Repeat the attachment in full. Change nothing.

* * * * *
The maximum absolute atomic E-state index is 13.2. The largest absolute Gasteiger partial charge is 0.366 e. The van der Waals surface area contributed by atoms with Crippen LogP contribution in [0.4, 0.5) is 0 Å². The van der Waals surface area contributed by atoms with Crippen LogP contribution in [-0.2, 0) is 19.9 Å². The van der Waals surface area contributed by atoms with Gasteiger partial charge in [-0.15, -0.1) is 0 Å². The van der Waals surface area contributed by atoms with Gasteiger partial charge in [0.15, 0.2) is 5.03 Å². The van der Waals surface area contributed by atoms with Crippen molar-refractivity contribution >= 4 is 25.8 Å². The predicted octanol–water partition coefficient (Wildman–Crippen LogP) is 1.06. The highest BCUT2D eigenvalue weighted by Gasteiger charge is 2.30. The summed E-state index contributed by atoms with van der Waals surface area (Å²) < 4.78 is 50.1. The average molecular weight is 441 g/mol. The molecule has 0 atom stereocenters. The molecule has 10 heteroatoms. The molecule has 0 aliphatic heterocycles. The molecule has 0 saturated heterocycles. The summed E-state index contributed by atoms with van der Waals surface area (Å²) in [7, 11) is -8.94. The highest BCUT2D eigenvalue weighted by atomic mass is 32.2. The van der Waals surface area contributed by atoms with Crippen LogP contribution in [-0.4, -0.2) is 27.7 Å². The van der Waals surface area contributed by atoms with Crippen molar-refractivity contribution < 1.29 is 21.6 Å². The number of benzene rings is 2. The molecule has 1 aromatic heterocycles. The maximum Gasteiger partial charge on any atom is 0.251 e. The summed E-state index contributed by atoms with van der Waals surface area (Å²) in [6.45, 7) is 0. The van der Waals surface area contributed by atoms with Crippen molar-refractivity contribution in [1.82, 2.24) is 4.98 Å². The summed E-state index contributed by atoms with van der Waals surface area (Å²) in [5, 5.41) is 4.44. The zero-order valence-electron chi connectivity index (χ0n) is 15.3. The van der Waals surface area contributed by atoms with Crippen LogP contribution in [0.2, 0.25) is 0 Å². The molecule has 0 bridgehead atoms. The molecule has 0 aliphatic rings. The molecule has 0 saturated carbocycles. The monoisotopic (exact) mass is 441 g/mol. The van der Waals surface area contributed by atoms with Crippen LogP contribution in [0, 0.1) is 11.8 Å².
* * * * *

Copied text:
The maximum absolute atomic E-state index is 13.2. The largest absolute Gasteiger partial charge is 0.366 e. The van der Waals surface area contributed by atoms with Crippen LogP contribution in [0.4, 0.5) is 0 Å². The van der Waals surface area contributed by atoms with Crippen LogP contribution in [-0.2, 0) is 19.9 Å². The van der Waals surface area contributed by atoms with Gasteiger partial charge in [-0.15, -0.1) is 0 Å². The van der Waals surface area contributed by atoms with Gasteiger partial charge in [0.15, 0.2) is 5.03 Å². The van der Waals surface area contributed by atoms with Crippen molar-refractivity contribution >= 4 is 25.8 Å². The predicted octanol–water partition coefficient (Wildman–Crippen LogP) is 1.06. The highest BCUT2D eigenvalue weighted by Gasteiger charge is 2.30. The summed E-state index contributed by atoms with van der Waals surface area (Å²) < 4.78 is 50.1. The average molecular weight is 441 g/mol. The molecule has 0 atom stereocenters. The molecule has 10 heteroatoms. The molecule has 0 aliphatic heterocycles. The molecule has 0 saturated heterocycles. The summed E-state index contributed by atoms with van der Waals surface area (Å²) in [7, 11) is -8.94. The highest BCUT2D eigenvalue weighted by atomic mass is 32.2. The van der Waals surface area contributed by atoms with Crippen LogP contribution in [-0.4, -0.2) is 27.7 Å². The van der Waals surface area contributed by atoms with Crippen molar-refractivity contribution < 1.29 is 21.6 Å². The number of benzene rings is 2. The molecule has 1 aromatic heterocycles. The maximum Gasteiger partial charge on any atom is 0.251 e. The summed E-state index contributed by atoms with van der Waals surface area (Å²) in [6.45, 7) is 0. The van der Waals surface area contributed by atoms with Crippen molar-refractivity contribution in [1.82, 2.24) is 4.98 Å². The summed E-state index contributed by atoms with van der Waals surface area (Å²) in [5, 5.41) is 4.44. The zero-order valence-electron chi connectivity index (χ0n) is 15.3. The van der Waals surface area contributed by atoms with Crippen LogP contribution in [0.2, 0.25) is 0 Å². The molecule has 0 bridgehead atoms. The molecule has 0 aliphatic rings. The molecule has 0 saturated carbocycles. The monoisotopic (exact) mass is 441 g/mol. The van der Waals surface area contributed by atoms with Crippen LogP contribution in [0, 0.1) is 11.8 Å².